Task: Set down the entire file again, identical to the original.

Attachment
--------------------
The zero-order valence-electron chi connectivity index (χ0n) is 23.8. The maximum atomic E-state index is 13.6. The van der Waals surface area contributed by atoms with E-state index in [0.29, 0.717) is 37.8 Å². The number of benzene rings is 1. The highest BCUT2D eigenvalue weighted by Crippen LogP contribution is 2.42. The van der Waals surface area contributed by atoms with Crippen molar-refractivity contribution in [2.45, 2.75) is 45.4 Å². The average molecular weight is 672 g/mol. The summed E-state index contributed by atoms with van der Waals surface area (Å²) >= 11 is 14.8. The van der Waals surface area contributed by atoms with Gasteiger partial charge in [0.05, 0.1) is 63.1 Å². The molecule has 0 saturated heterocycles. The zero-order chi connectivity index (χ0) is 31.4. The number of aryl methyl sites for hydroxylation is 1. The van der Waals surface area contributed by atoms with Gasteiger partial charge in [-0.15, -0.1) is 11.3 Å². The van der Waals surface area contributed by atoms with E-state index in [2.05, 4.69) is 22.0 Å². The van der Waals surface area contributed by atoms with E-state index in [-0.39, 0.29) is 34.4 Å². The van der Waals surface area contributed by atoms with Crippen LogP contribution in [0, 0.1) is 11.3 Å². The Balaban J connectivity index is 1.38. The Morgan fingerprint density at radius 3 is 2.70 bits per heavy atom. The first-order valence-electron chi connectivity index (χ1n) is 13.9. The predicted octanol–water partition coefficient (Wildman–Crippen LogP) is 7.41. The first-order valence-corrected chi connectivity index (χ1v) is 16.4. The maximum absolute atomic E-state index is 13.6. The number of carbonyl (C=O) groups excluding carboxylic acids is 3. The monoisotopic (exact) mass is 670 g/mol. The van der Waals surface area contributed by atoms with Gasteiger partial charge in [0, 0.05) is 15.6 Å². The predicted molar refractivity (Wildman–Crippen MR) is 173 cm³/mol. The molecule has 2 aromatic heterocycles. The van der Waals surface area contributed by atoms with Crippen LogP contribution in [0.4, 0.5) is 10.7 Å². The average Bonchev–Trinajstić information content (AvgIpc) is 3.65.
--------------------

The zero-order valence-electron chi connectivity index (χ0n) is 23.8. The maximum atomic E-state index is 13.6. The van der Waals surface area contributed by atoms with E-state index in [0.29, 0.717) is 37.8 Å². The number of benzene rings is 1. The highest BCUT2D eigenvalue weighted by Crippen LogP contribution is 2.42. The van der Waals surface area contributed by atoms with Crippen molar-refractivity contribution in [2.45, 2.75) is 45.4 Å². The average molecular weight is 672 g/mol. The summed E-state index contributed by atoms with van der Waals surface area (Å²) >= 11 is 14.8. The van der Waals surface area contributed by atoms with Gasteiger partial charge in [0.05, 0.1) is 63.1 Å². The molecule has 0 saturated heterocycles. The zero-order chi connectivity index (χ0) is 31.4. The number of aryl methyl sites for hydroxylation is 1. The van der Waals surface area contributed by atoms with Gasteiger partial charge in [-0.15, -0.1) is 11.3 Å². The van der Waals surface area contributed by atoms with E-state index in [2.05, 4.69) is 22.0 Å². The van der Waals surface area contributed by atoms with E-state index in [-0.39, 0.29) is 34.4 Å². The van der Waals surface area contributed by atoms with Crippen LogP contribution in [0, 0.1) is 11.3 Å². The Balaban J connectivity index is 1.38. The Morgan fingerprint density at radius 3 is 2.70 bits per heavy atom. The first-order valence-electron chi connectivity index (χ1n) is 13.9. The predicted octanol–water partition coefficient (Wildman–Crippen LogP) is 7.41. The first-order valence-corrected chi connectivity index (χ1v) is 16.4. The maximum absolute atomic E-state index is 13.6. The number of carbonyl (C=O) groups excluding carboxylic acids is 3. The monoisotopic (exact) mass is 670 g/mol. The van der Waals surface area contributed by atoms with Gasteiger partial charge in [0, 0.05) is 15.6 Å². The predicted molar refractivity (Wildman–Crippen MR) is 173 cm³/mol. The molecule has 2 aromatic heterocycles. The van der Waals surface area contributed by atoms with Crippen LogP contribution in [0.4, 0.5) is 10.7 Å². The average Bonchev–Trinajstić information content (AvgIpc) is 3.65.